To celebrate and boost awareness of Body Acceptance Week (October 23-27), students in Dr. Kim McNally’s PE 207/PSY 214 Exercise and Mental Health course wrote blog posts to summarize a relevant research study on the relationship between exercise and positive body image. Here is a sample of their work.
Exercising For All the Wrong Reasons
by Edon Tamir & Alanna Peykar
Exercise has countless benefits, from boosting mental health to improving physical stamina. But when it comes to body image, the motivation behind our exercise routines plays a pivotal role. We are learning that individuals’ impetus behind working out is nearly as crucial to examine as their physical fitness. The study titled Appearance-based exercise motivation moderates the relationship between exercise frequency and positive body image (Homan & Tylka, 2014) hypothesized that high levels of appearance-based exercise motivation (working out primarily for the purpose of improving the way you look) weakens the relationship between exercise frequency and positive body image. The study involved 321 college women and aimed to understand how the frequency of exercise related to three specific aspects of positive body image: body appreciation, internal body orientation, and functional body satisfaction. In order to understand the key findings of this experiment, the audience must first comprehend the meaning of positive body image. Many people view positive body image as the absence of dissatisfaction of the body. On the contrary, it is actually appreciating our body for its functionality rather than just appearance. Having a positive body image means being satisfied with what our bodies can do. Moreover, while it's known that exercise can reduce body dissatisfaction, the study found that frequent exercise was associated with a higher positive body image. This can be a typical assumption considering an increase in exercise tends to have a result of “improving” one's physique. However, the relationship between exercise and body satisfaction is weakened when the motivation for exercise is primarily influenced by weight or appearance. The takeaway from these findings is that motivation matters when starting an exercise journey. When exercise is pursued for weight loss and other appearance-based reasons, it weakens the positive relationship between exercise frequency and positive body image. While exercise is known to have countless benefits, the underlying reasons for our fitness endeavors significantly influence our perception of body image. If we exercise solely to meet societal standards of beauty or to achieve a specific body shape, we might be missing out on the holistic benefits of physical activity. These standards are exacerbated by social media and fitness influencers. It is essential to also consider the negative feedback loop that many who exercise are caught in. Those who have high levels of appearance-based exercise motivation are more likely to develop body dysmorphia and continue down a cycle of negative body image. On the other hand, exercising for health, enjoyment, or the sheer love of movement can foster a more positive body image. It's important to remember that our bodies are unique. They allow us to experience the world, express ourselves, and achieve incredible feats. By focusing on what our bodies can do rather than just how they look, we can cultivate a more positive and appreciative relationship with them. So, the next time you lace up your sneakers or roll out your yoga mat, take a moment to appreciate your body for its strength, capabilities, and the joy of movement it offers. After all, it's not just about looking good; it's about feeling good too!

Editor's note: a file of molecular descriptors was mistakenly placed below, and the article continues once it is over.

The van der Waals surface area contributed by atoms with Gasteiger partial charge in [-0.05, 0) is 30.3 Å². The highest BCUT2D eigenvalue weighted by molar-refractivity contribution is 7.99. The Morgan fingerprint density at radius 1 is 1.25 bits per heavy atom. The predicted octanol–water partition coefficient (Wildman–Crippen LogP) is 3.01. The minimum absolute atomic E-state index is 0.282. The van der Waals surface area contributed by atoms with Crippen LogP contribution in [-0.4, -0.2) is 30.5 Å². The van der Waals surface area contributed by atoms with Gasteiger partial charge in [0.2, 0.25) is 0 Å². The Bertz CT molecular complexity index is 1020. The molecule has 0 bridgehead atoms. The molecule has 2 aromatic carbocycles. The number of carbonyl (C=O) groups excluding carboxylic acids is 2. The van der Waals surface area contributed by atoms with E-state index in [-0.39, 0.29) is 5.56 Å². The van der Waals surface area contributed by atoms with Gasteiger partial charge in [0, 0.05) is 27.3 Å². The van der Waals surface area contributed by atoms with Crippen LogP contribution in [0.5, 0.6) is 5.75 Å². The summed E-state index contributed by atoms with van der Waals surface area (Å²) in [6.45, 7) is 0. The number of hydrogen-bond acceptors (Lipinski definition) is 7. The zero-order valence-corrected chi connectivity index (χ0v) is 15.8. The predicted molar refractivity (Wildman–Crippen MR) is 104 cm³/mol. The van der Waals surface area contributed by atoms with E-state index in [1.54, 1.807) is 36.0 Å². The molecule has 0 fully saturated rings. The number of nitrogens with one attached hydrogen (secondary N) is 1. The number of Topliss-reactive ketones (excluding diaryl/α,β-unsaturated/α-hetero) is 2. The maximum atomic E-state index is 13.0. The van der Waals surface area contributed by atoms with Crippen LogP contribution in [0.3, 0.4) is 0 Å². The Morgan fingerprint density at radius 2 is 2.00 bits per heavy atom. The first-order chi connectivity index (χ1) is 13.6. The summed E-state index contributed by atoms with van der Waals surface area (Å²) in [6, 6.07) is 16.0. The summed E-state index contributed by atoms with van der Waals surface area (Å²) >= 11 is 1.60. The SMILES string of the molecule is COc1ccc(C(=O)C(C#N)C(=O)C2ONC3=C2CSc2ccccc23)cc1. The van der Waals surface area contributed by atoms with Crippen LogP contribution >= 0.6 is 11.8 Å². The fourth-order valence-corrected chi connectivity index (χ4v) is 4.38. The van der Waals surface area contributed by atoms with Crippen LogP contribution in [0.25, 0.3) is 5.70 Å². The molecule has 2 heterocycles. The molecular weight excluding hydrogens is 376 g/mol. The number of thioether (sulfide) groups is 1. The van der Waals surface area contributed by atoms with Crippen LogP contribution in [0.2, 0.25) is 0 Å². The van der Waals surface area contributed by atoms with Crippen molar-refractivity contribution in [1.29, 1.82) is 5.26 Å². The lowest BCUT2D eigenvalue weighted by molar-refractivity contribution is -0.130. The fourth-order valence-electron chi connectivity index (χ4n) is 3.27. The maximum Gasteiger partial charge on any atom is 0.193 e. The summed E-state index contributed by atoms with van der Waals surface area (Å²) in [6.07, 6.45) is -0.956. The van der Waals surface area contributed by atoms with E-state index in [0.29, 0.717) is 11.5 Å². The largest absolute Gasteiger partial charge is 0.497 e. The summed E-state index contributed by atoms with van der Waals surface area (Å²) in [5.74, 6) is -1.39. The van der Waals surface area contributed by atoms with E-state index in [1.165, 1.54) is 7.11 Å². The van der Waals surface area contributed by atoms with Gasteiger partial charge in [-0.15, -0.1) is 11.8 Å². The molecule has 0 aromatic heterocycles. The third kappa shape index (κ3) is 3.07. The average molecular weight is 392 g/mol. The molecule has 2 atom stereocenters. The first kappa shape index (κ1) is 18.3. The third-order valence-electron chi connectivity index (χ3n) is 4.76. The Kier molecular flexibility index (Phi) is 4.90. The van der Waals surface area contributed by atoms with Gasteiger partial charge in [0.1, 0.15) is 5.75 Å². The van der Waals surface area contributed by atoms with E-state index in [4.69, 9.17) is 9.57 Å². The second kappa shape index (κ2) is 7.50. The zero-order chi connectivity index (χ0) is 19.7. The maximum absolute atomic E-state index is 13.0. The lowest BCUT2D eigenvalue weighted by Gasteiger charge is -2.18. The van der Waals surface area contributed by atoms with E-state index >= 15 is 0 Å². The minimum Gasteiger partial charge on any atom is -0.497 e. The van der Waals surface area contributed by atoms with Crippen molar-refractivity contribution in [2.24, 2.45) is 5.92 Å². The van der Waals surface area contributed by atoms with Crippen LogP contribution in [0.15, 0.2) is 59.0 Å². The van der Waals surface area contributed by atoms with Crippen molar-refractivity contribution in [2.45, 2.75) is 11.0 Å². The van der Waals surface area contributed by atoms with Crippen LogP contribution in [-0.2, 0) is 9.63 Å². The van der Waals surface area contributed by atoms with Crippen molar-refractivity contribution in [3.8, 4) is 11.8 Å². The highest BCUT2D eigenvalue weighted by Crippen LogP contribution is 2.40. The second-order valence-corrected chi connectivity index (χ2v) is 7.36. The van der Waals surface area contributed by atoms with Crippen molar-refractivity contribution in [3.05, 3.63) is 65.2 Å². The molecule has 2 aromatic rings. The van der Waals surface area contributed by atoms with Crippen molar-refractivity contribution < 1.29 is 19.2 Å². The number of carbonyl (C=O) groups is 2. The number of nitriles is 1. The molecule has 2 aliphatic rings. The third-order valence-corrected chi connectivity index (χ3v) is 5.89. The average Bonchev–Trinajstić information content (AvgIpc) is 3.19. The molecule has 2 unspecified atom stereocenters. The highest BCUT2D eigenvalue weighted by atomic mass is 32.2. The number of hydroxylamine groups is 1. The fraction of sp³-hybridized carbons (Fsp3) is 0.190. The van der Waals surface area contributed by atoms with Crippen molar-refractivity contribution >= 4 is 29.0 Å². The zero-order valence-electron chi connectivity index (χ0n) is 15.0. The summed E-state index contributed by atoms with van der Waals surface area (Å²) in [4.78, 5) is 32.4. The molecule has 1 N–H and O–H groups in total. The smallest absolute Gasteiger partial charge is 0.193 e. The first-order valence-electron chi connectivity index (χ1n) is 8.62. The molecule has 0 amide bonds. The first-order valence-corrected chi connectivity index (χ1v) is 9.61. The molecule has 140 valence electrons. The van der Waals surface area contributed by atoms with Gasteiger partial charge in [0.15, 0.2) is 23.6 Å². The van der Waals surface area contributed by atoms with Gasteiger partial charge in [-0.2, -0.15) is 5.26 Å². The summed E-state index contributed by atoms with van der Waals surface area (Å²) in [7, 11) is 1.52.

Does Exercise Create a Positive Body Image For You?
by Kaitlyn Hanson & Katie Keller